Investors pursuing a solid, dependable stock investment can often be led to Pfizer Inc. (NYSE:PFE), a large-cap worth US$233b. Big corporations are much sought after by risk-averse investors who find diversified revenue streams and strong capital returns attractive. But, the key to extending previous success is in the health of the company’s financials. This article will examine Pfizer’s financial liquidity and debt levels to get an idea of whether the company can deal with cyclical downturns and maintain funds to accommodate strategic spending for future growth. Note that this information is centred entirely on financial health and is a high-level overview, so I encourage you to look further into PFE here.
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PFE’s Debt (And Cash Flows)
PFE has built up its total debt levels in the last twelve months, from US$41b to US$47b , which accounts for long term debt. With this increase in debt, the current cash and short-term investment levels stands at US$12b to keep the business going. Additionally, PFE has generated cash from operations of US$16b over the same time period, resulting in an operating cash to total debt ratio of 33%, meaning that PFE’s current level of operating cash is high enough to cover debt.
Can PFE meet its short-term obligations with the cash in hand?
Looking at PFE’s US$29b in current liabilities, it seems that the business has been able to meet these obligations given the level of current assets of US$45b, with a current ratio of 1.54x. The current ratio is the number you get when you divide current assets by current liabilities. For Pharmaceuticals companies, this ratio is within a sensible range as there’s enough of a cash buffer without holding too much capital in low return investments.
Does PFE face the risk of succumbing to its debt-load?
With a debt-to-equity ratio of 79%, PFE can be considered as an above-average leveraged company. This is not unusual for large-caps since debt tends to be less expensive than equity because interest payments are tax deductible. Accordingly, large companies often have an advantage over small-caps through lower cost of capital due to cheaper financing. We can test if PFE’s debt levels are sustainable by measuring interest payments against earnings of a company. Ideally, earnings before interest and tax (EBIT) should cover net interest by at least three times. For PFE, the ratio of 20.4x suggests that interest is amply covered. Large-cap investments like PFE are often believed to be a safe investment due to their ability to pump out ample earnings multiple times its interest payments.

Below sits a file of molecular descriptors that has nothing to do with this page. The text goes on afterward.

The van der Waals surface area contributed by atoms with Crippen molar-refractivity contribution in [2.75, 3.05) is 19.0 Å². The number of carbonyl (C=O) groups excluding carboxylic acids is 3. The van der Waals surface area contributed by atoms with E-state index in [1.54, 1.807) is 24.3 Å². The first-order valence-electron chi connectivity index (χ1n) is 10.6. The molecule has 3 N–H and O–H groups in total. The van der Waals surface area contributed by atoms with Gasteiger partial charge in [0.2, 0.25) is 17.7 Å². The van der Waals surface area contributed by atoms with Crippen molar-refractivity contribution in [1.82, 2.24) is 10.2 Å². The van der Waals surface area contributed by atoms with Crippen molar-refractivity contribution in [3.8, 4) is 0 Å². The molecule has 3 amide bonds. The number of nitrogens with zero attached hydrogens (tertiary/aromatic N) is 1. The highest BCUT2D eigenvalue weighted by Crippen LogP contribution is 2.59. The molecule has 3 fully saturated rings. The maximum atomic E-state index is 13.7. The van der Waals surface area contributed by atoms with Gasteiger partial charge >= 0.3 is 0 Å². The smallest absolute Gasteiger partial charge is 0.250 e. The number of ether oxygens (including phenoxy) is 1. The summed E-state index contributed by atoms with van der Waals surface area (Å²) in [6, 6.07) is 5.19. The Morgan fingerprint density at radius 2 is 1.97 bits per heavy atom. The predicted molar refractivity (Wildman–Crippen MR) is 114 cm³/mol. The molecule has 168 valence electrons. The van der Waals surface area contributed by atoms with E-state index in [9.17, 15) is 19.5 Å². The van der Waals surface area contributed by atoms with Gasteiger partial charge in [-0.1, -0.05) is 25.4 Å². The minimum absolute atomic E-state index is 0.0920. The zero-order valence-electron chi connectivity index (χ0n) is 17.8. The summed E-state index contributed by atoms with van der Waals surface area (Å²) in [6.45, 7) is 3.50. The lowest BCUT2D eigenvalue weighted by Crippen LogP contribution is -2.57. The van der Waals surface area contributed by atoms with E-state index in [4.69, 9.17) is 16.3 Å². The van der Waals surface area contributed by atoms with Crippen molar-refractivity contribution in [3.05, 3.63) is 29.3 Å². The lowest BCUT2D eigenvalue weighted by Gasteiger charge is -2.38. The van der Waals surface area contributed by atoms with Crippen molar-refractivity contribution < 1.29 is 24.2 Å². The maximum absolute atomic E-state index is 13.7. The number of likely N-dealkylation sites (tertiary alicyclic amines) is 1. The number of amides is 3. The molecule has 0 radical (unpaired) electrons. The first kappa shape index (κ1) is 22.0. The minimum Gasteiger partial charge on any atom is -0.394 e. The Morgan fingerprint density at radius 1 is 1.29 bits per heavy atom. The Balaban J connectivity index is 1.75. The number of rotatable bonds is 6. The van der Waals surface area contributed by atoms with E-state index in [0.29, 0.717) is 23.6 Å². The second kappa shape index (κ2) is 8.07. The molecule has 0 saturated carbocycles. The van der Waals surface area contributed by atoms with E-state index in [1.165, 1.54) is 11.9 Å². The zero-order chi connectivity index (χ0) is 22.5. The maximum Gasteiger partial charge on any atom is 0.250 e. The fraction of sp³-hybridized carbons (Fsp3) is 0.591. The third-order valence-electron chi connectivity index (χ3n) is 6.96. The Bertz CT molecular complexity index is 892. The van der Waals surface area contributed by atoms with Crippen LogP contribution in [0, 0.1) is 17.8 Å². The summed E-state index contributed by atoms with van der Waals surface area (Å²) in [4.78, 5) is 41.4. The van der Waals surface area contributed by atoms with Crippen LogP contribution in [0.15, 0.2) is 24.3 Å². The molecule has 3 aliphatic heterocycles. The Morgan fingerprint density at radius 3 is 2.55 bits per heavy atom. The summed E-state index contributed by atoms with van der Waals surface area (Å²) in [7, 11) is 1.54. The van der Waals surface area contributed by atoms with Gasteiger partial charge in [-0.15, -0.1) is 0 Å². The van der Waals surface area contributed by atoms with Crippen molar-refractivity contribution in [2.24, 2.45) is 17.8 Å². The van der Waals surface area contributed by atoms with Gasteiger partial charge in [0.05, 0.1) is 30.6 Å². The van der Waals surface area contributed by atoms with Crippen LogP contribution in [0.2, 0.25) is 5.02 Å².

Although PFE’s debt level is towards the higher end of the spectrum, its cash flow coverage seems adequate to meet obligations which means its debt is being efficiently utilised. Since there is also no concerns around PFE’s liquidity needs, this may be its optimal capital structure for the time being. I admit this is a fairly basic analysis for PFE’s financial health. Other important fundamentals need to be considered alongside. You should continue to research Pfizer to get a better picture of the large-cap by looking at:
- Future Outlook: What are well-informed industry analysts predicting for PFE’s future growth? Take a look at our free research report of analyst consensus for PFE’s outlook.
- Valuation: What is PFE worth today? Is the stock undervalued, even when its growth outlook is factored into its intrinsic value? The intrinsic value infographic in our free research report helps visualize whether PFE is currently mispriced by the market.
- Other High-Performing Stocks: Are there other stocks that provide better prospects with proven track records? Explore our free list of these great stocks here.
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If you spot an error that warrants correction, please contact the editor at firstname.lastname@example.org. This article by Simply Wall St is general in nature. It does not constitute a recommendation to buy or sell any stock, and does not take account of your objectives, or your financial situation. Simply Wall St has no position in the stocks mentioned. Thank you for reading.